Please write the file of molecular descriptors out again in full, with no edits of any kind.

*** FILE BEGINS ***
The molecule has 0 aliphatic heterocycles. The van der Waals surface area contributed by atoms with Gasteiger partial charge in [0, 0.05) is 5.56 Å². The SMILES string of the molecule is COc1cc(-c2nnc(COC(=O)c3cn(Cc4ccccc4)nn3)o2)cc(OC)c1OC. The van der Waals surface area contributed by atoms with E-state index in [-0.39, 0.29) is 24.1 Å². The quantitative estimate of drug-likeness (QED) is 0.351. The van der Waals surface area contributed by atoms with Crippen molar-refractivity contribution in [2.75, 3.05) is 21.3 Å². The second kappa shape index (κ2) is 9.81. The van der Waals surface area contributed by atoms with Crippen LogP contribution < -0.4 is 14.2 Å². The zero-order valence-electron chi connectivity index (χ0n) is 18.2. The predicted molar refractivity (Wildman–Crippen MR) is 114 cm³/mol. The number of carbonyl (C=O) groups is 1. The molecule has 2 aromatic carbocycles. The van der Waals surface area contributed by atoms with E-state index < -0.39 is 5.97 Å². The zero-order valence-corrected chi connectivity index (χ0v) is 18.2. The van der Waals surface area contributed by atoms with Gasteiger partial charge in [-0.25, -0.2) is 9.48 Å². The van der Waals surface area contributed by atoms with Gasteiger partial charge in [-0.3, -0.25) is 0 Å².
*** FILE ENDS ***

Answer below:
The molecule has 0 aliphatic heterocycles. The van der Waals surface area contributed by atoms with Gasteiger partial charge in [0, 0.05) is 5.56 Å². The SMILES string of the molecule is COc1cc(-c2nnc(COC(=O)c3cn(Cc4ccccc4)nn3)o2)cc(OC)c1OC. The van der Waals surface area contributed by atoms with E-state index in [-0.39, 0.29) is 24.1 Å². The quantitative estimate of drug-likeness (QED) is 0.351. The van der Waals surface area contributed by atoms with Crippen molar-refractivity contribution in [2.75, 3.05) is 21.3 Å². The second kappa shape index (κ2) is 9.81. The van der Waals surface area contributed by atoms with Crippen LogP contribution < -0.4 is 14.2 Å². The zero-order valence-electron chi connectivity index (χ0n) is 18.2. The predicted molar refractivity (Wildman–Crippen MR) is 114 cm³/mol. The number of carbonyl (C=O) groups is 1. The molecule has 2 aromatic carbocycles. The van der Waals surface area contributed by atoms with E-state index < -0.39 is 5.97 Å². The zero-order valence-corrected chi connectivity index (χ0v) is 18.2. The van der Waals surface area contributed by atoms with Gasteiger partial charge in [-0.25, -0.2) is 9.48 Å². The van der Waals surface area contributed by atoms with Gasteiger partial charge in [-0.3, -0.25) is 0 Å².